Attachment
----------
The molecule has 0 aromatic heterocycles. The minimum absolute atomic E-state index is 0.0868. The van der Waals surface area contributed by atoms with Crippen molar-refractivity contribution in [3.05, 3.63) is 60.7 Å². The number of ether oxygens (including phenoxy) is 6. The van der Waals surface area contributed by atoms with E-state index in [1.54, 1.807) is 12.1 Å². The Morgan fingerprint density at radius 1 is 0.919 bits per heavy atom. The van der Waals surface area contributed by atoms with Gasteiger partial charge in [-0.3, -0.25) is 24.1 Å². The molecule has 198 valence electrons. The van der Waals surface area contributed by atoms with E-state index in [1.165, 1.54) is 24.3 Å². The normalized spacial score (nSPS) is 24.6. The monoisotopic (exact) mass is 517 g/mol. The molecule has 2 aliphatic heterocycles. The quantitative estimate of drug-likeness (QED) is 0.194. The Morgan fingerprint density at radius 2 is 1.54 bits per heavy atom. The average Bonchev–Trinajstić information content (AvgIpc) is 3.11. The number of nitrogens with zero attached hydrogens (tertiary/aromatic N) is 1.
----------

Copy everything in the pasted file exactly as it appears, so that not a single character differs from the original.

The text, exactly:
The molecule has 0 aromatic heterocycles. The minimum absolute atomic E-state index is 0.0868. The van der Waals surface area contributed by atoms with Crippen molar-refractivity contribution in [3.05, 3.63) is 60.7 Å². The number of ether oxygens (including phenoxy) is 6. The van der Waals surface area contributed by atoms with E-state index in [1.54, 1.807) is 12.1 Å². The Morgan fingerprint density at radius 1 is 0.919 bits per heavy atom. The van der Waals surface area contributed by atoms with Gasteiger partial charge in [-0.3, -0.25) is 24.1 Å². The molecule has 198 valence electrons. The van der Waals surface area contributed by atoms with E-state index in [1.165, 1.54) is 24.3 Å². The normalized spacial score (nSPS) is 24.6. The monoisotopic (exact) mass is 517 g/mol. The molecule has 2 aliphatic heterocycles. The quantitative estimate of drug-likeness (QED) is 0.194. The Morgan fingerprint density at radius 2 is 1.54 bits per heavy atom. The average Bonchev–Trinajstić information content (AvgIpc) is 3.11. The number of nitrogens with zero attached hydrogens (tertiary/aromatic N) is 1.